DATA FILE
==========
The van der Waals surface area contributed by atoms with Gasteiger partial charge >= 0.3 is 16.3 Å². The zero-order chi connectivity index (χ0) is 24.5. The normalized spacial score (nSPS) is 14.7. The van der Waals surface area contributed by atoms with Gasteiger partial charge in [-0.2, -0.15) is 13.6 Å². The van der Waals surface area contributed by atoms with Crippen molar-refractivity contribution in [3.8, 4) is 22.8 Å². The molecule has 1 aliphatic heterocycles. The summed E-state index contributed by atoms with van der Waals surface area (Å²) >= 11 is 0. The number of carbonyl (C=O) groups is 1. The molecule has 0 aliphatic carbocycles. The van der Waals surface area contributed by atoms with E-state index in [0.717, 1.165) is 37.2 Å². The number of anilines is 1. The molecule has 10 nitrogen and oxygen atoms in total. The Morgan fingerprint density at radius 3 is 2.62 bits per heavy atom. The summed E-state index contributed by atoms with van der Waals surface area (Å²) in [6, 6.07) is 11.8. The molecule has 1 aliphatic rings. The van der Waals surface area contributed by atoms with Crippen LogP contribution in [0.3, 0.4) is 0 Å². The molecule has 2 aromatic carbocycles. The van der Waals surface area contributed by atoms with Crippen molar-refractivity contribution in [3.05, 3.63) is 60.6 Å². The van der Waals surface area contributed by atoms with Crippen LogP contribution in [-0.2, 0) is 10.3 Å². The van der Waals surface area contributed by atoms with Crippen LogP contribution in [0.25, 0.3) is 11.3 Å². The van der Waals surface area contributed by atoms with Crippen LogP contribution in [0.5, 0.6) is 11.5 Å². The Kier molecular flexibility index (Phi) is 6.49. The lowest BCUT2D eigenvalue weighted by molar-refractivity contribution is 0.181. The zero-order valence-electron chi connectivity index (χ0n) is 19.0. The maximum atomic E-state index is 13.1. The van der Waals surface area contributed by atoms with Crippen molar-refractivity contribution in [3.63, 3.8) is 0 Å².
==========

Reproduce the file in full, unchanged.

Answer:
The van der Waals surface area contributed by atoms with Gasteiger partial charge >= 0.3 is 16.3 Å². The zero-order chi connectivity index (χ0) is 24.5. The normalized spacial score (nSPS) is 14.7. The van der Waals surface area contributed by atoms with Gasteiger partial charge in [-0.2, -0.15) is 13.6 Å². The van der Waals surface area contributed by atoms with Crippen molar-refractivity contribution in [3.8, 4) is 22.8 Å². The molecule has 1 aliphatic heterocycles. The summed E-state index contributed by atoms with van der Waals surface area (Å²) >= 11 is 0. The number of carbonyl (C=O) groups is 1. The molecule has 0 aliphatic carbocycles. The van der Waals surface area contributed by atoms with E-state index in [0.717, 1.165) is 37.2 Å². The number of anilines is 1. The molecule has 10 nitrogen and oxygen atoms in total. The Morgan fingerprint density at radius 3 is 2.62 bits per heavy atom. The summed E-state index contributed by atoms with van der Waals surface area (Å²) in [6, 6.07) is 11.8. The molecule has 1 aliphatic rings. The van der Waals surface area contributed by atoms with Crippen LogP contribution in [0.3, 0.4) is 0 Å². The molecule has 2 aromatic carbocycles. The van der Waals surface area contributed by atoms with Crippen molar-refractivity contribution in [3.05, 3.63) is 60.6 Å². The van der Waals surface area contributed by atoms with Crippen LogP contribution in [-0.2, 0) is 10.3 Å². The van der Waals surface area contributed by atoms with Crippen LogP contribution in [0.25, 0.3) is 11.3 Å². The van der Waals surface area contributed by atoms with Crippen LogP contribution in [0.5, 0.6) is 11.5 Å². The Kier molecular flexibility index (Phi) is 6.49. The lowest BCUT2D eigenvalue weighted by molar-refractivity contribution is 0.181. The zero-order valence-electron chi connectivity index (χ0n) is 19.0. The maximum atomic E-state index is 13.1. The van der Waals surface area contributed by atoms with Crippen molar-refractivity contribution in [3.63, 3.8) is 0 Å².